To your dog, you are the source of everything awesome: food, treats, toys, attention, trips to the park, etc. The “No Free Lunch” dog training approach (also known as “Nothing in Life is Free”) recognizes that those things have tremendous power as motivational tools. If you dole out these rewards at random, your dog may come to expect them for doing nothing. She may even learn to expect rewards for being stubborn and wearing you down!
Did someone say lunch?
The concept of “No Free Lunch” is really simple: Anything your dog wants, she has to earn. The follow-through is the tricky part, because showering our dogs with treats and affection “just because” comes so naturally to us dog lovers.
Following the most literal version of this approach means that you wouldn’t even pet your dog unless she has done something to earn that attention. You may think making your dog jump through hoops for a belly rub sounds a bit extreme, but the basic idea can be very useful – especially if your dog is a puppy or an adult who has developed some pushy habits. Here’s how it works:
Choose a command your dog knows.
“No Free Lunch” works only if your dog actually understands what she’s supposed to do to get the reward. “Sit” is one of the easiest commands, but feel free to use any command your dog knows. Have you used a dog bed as a “place” training tool, for example? If so, you can absolutely use that as part of “No Free Lunch”!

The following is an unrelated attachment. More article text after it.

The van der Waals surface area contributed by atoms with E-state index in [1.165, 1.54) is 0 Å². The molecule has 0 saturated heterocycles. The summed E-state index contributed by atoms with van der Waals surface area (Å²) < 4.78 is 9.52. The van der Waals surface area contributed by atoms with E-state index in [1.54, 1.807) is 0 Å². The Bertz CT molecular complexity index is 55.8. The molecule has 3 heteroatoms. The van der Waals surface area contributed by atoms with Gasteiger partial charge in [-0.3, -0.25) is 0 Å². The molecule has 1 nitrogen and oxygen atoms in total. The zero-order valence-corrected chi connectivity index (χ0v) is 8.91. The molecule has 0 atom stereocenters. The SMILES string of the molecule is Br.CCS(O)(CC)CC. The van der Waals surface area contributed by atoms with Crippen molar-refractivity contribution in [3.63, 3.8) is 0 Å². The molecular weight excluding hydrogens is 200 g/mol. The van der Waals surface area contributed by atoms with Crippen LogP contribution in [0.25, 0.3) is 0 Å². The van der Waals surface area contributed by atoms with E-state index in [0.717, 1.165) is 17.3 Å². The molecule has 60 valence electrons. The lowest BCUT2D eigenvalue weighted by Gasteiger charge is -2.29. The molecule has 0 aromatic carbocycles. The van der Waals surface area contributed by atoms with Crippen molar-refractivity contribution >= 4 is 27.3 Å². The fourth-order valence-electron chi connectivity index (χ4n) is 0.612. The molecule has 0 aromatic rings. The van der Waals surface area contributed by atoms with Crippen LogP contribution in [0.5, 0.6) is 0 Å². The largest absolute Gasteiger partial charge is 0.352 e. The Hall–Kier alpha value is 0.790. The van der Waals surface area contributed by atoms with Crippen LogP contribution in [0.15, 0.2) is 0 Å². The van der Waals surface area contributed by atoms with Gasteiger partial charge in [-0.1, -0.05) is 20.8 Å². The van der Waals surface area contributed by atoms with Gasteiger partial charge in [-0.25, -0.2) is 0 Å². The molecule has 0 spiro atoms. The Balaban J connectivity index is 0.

The next time your dog wants you to do something for her, like throw a tennis ball, give her the command first.
Say you tell her to sit. Sitting politely should be the only thing that makes you throw the ball – not looking pathetic, not scratching at you with a paw, and definitely not barking. If she doesn’t sit and you throw the ball anyway, you have demonstrated that she doesn’t really have to cooperate to get what she wants.
Remember that every interaction with your dog is a training opportunity.
Once you get the hang of it, the opportunities to practice “No Free Lunch” are endless: going for walks, getting in the car, playing Frisbee, having dinner, being invited up on the couch, pretty much anything your dog likes! Consistency is the key to all dog training, so don’t wait for a specially designed dog-training session to practice.
“No Free Lunch” may seem like it’s about punishing your dog by withholding things, but it’s a actually positive reinforcement method: you’re rewarding your dog for following directions. Like people, dogs feel secure and empowered when they understand how to get what they want. And please don't take our headline literally; we would never suggest withholding meals from your pet. We only use the "no free lunch" expression to refer to treats and other motivators.